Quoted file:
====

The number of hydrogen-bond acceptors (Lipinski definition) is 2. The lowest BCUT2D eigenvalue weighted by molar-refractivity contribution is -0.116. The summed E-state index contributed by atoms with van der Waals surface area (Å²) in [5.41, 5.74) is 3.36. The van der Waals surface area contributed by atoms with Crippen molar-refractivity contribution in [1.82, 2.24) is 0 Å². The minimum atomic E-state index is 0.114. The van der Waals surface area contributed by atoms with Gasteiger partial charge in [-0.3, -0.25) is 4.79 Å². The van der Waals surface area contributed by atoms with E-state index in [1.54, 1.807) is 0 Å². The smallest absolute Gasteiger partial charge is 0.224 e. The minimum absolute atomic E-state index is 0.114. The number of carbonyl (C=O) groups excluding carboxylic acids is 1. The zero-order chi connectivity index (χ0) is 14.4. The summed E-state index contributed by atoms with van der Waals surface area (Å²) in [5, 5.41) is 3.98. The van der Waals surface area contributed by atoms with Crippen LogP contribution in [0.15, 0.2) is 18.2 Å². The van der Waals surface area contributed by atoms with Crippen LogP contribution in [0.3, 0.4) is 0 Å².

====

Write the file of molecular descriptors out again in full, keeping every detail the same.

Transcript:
The number of hydrogen-bond acceptors (Lipinski definition) is 2. The lowest BCUT2D eigenvalue weighted by molar-refractivity contribution is -0.116. The summed E-state index contributed by atoms with van der Waals surface area (Å²) in [5.41, 5.74) is 3.36. The van der Waals surface area contributed by atoms with Crippen molar-refractivity contribution in [1.82, 2.24) is 0 Å². The minimum atomic E-state index is 0.114. The van der Waals surface area contributed by atoms with Gasteiger partial charge in [-0.3, -0.25) is 4.79 Å². The van der Waals surface area contributed by atoms with E-state index in [1.54, 1.807) is 0 Å². The smallest absolute Gasteiger partial charge is 0.224 e. The minimum absolute atomic E-state index is 0.114. The number of carbonyl (C=O) groups excluding carboxylic acids is 1. The zero-order chi connectivity index (χ0) is 14.4. The summed E-state index contributed by atoms with van der Waals surface area (Å²) in [5, 5.41) is 3.98. The van der Waals surface area contributed by atoms with Crippen LogP contribution in [0.15, 0.2) is 18.2 Å². The van der Waals surface area contributed by atoms with Crippen LogP contribution in [0.3, 0.4) is 0 Å².